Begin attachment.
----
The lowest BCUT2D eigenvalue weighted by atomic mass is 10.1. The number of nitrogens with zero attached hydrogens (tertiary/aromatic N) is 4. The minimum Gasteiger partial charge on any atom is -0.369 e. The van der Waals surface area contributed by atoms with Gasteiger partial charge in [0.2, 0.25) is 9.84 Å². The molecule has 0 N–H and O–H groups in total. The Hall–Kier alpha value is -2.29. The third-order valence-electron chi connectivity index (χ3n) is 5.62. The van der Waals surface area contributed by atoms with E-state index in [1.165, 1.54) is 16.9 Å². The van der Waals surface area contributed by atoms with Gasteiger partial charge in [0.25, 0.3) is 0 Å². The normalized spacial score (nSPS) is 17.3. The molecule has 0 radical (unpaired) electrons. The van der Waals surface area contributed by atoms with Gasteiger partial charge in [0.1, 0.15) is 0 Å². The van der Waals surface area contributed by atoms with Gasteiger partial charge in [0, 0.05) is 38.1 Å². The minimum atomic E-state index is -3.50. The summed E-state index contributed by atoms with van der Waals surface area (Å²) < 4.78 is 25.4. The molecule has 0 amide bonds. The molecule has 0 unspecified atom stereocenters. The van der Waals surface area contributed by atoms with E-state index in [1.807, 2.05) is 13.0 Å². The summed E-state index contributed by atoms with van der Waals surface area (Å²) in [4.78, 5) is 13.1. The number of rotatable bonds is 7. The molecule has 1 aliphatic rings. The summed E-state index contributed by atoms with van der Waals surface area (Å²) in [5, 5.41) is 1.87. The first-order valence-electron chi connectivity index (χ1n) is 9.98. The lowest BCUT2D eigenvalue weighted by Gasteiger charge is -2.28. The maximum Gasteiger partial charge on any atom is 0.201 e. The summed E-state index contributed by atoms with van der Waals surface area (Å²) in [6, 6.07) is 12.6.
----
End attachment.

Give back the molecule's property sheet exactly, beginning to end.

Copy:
The lowest BCUT2D eigenvalue weighted by atomic mass is 10.1. The number of nitrogens with zero attached hydrogens (tertiary/aromatic N) is 4. The minimum Gasteiger partial charge on any atom is -0.369 e. The van der Waals surface area contributed by atoms with Gasteiger partial charge in [0.2, 0.25) is 9.84 Å². The molecule has 0 N–H and O–H groups in total. The Hall–Kier alpha value is -2.29. The third-order valence-electron chi connectivity index (χ3n) is 5.62. The van der Waals surface area contributed by atoms with E-state index in [1.165, 1.54) is 16.9 Å². The van der Waals surface area contributed by atoms with Gasteiger partial charge in [0.25, 0.3) is 0 Å². The normalized spacial score (nSPS) is 17.3. The molecule has 0 radical (unpaired) electrons. The van der Waals surface area contributed by atoms with Gasteiger partial charge in [0.1, 0.15) is 0 Å². The van der Waals surface area contributed by atoms with Gasteiger partial charge in [0, 0.05) is 38.1 Å². The minimum atomic E-state index is -3.50. The summed E-state index contributed by atoms with van der Waals surface area (Å²) < 4.78 is 25.4. The molecule has 0 amide bonds. The molecule has 0 unspecified atom stereocenters. The van der Waals surface area contributed by atoms with E-state index in [1.807, 2.05) is 13.0 Å². The summed E-state index contributed by atoms with van der Waals surface area (Å²) in [4.78, 5) is 13.1. The number of rotatable bonds is 7. The molecule has 1 aliphatic rings. The summed E-state index contributed by atoms with van der Waals surface area (Å²) in [5, 5.41) is 1.87. The first-order valence-electron chi connectivity index (χ1n) is 9.98. The lowest BCUT2D eigenvalue weighted by Gasteiger charge is -2.28. The maximum Gasteiger partial charge on any atom is 0.201 e. The summed E-state index contributed by atoms with van der Waals surface area (Å²) in [6, 6.07) is 12.6.